Comelec deposits source code at BSP
The Commission on Elections (Comelec) on Wednesday kept in escrow with the Bangko Sentral ng Pilipinas one of the source codes or programs that will be used in the automated election system (AES) in May.
In a ceremony at the BSP complex in Manila, Comelec chair Andres Bautista placed inside a highly secured vault a metal safety deposit box containing a sealed envelope with a thumb drive inside.
Stored in the thumb drive are the source code of the Election Management System (EMS) component of the AES, binary codes and hash codes of the EMS. Also placed inside the safety deposit box were the certification of the Technical Evaluation Committee (TEC), Comelec and international certifier SLI Global Solutions.
The source code is composed of human readable instructions. It is converted into executable code, the system used by poll machines to count votes properly.
“We need to deposit the source code at the BSP because it is required by the Republic Act No. 9369, or the Automated Election Law,” said Bautista in a press briefing.
The escrow came just hours after the Comelec, SLI, and AES service provider Smartmatic International completed the “trusted build” process of the EMS on Tuesday.
“It is provided by law that we need to have it escrowed as soon as the trusted build is completed,” said Bautista.
Two more source codes—for the vote-counting machines (VCM) and the consolidation and canvassing system (CCS)—will be deposited in escrow by the Comelec at the BSP on Feb. 9.
“The source code review and trusted build of the CCS and VCMs are not yet finished so we decided to go ahead with the EMS (escrow),” said Commissioner Christian Robert Lim, who is the Comelec-Steering Committee for the 2016 polls chair.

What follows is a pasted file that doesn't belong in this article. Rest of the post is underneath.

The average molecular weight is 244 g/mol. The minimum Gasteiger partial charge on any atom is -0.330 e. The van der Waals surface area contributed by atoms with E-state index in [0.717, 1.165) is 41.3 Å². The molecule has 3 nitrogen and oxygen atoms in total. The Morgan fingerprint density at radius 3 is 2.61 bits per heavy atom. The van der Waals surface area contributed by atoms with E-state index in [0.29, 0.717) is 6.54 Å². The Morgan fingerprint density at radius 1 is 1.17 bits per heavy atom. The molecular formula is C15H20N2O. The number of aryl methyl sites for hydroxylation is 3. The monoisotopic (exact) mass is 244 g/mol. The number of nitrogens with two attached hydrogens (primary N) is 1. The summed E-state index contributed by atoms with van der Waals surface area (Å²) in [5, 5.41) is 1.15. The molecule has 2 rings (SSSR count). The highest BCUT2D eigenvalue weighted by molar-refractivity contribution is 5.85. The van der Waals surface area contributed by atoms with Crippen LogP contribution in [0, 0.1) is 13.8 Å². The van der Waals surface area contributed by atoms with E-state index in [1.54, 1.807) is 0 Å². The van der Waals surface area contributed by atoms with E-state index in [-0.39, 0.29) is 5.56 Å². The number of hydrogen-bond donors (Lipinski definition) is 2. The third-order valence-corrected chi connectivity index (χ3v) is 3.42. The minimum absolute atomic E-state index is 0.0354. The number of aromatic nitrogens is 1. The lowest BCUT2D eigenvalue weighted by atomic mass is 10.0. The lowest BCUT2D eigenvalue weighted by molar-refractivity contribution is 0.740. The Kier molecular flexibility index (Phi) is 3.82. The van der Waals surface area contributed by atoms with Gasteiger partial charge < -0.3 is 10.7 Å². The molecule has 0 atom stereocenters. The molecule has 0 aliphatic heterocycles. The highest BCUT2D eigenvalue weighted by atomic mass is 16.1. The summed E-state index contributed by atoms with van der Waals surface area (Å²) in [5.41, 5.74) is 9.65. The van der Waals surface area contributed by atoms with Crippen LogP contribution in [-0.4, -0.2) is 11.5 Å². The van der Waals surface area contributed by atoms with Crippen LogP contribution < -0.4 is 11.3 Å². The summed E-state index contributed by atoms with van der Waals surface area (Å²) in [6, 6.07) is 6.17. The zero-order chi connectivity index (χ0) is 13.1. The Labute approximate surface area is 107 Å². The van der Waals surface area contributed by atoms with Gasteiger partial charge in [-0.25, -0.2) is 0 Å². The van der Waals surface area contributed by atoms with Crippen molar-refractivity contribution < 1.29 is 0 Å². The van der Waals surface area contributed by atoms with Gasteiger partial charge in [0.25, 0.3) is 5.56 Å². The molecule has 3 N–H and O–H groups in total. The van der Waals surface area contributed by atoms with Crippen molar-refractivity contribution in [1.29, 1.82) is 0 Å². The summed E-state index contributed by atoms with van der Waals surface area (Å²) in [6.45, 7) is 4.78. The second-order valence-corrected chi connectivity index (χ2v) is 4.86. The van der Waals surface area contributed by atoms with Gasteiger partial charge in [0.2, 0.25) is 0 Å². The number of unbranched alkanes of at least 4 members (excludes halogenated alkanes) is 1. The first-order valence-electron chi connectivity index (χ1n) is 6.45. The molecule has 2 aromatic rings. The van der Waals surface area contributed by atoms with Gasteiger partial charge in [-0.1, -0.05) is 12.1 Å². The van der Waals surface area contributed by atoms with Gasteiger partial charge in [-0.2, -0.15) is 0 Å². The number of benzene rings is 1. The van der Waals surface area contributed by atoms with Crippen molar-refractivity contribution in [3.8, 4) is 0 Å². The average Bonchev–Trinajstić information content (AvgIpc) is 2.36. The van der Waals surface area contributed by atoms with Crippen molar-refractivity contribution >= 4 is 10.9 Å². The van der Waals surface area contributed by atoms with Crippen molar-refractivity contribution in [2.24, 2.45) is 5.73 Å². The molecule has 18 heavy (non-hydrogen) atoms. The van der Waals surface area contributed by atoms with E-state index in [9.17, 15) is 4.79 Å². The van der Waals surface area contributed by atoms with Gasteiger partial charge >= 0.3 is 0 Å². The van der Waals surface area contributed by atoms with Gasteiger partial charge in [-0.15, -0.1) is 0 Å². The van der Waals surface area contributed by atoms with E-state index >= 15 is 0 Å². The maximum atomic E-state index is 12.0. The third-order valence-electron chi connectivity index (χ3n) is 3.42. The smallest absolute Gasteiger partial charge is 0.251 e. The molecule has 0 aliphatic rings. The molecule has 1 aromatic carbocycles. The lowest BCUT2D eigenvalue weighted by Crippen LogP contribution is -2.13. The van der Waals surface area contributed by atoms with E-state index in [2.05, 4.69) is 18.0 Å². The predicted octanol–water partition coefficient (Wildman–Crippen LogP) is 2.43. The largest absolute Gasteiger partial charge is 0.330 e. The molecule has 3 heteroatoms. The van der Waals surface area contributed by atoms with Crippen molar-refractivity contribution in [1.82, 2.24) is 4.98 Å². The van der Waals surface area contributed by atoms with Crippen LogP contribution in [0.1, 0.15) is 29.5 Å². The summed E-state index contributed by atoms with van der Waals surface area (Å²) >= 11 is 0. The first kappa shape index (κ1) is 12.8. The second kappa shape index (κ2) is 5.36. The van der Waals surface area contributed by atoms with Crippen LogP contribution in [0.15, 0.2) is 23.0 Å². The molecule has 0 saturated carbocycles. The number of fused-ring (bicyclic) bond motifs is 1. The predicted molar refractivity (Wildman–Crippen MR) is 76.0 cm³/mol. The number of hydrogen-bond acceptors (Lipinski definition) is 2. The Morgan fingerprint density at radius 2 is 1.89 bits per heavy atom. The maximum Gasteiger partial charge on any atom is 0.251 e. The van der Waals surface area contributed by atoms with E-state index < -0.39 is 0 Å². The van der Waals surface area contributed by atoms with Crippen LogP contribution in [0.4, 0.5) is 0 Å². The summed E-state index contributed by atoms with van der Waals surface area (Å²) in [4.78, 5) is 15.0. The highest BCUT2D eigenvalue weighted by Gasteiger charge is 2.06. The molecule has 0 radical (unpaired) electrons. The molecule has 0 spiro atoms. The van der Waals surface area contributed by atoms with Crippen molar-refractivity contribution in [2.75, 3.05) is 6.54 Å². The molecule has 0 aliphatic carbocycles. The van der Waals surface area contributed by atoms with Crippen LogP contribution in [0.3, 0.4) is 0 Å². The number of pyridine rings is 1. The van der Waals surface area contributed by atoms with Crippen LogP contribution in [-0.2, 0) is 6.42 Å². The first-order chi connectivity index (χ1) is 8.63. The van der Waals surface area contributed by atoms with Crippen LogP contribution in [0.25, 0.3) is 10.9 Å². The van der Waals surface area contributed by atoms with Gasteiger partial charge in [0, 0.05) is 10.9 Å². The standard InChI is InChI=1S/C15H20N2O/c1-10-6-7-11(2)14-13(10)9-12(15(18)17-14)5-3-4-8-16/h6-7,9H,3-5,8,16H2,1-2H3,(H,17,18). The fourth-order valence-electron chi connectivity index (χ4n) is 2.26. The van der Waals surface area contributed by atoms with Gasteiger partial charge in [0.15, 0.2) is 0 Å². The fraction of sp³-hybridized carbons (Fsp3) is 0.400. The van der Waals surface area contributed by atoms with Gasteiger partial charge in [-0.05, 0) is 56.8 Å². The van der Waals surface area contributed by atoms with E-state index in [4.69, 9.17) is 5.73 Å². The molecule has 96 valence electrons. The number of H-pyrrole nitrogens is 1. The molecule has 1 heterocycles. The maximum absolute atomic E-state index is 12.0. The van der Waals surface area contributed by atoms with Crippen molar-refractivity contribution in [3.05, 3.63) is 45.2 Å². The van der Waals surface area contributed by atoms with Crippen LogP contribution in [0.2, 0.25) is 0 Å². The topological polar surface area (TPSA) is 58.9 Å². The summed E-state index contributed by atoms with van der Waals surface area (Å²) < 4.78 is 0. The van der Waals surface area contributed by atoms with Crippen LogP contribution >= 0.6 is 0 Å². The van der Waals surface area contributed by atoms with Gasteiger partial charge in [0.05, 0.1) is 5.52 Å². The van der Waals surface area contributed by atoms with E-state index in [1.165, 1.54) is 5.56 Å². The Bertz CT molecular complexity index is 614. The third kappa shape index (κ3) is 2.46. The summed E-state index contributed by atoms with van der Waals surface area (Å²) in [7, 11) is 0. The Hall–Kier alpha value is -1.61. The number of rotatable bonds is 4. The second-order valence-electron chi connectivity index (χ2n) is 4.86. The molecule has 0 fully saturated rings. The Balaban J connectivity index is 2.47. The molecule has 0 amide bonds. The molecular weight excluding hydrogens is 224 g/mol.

Lim explained that the source code for the EMS is the one that will be loaded into their main server, while the CCS source code will be in the laptops used in canvassing centers. The VCMs have a separate source code to be loaded.
BSP deputy governor Vicente Aquino noted that the “BSP is the most secured place in the Philippines.”
“BSP actually stands for BSP Secured and Protected,” he said in jest. “We will ensure that the source code will be safe throughout its custody in escrow here in BSP. We will not touch it, we will not look into it, we will not look at it, we will just ensure that it’s there, untouched by anyone.”
Aquino added that even BSP officials have no access to the vault. “We have to pass through so many security, I’d say, impediments.”
The safety deposit box containing the source code was placed inside the BSP vault with several layers of security locks.
Some members of the media, including the Inquirer, were drawn in a lot for the opportunity to witness the process of depositing the source code. However, cameras and other recording devices were not allowed in the area where the vaults are located because of security concerns.
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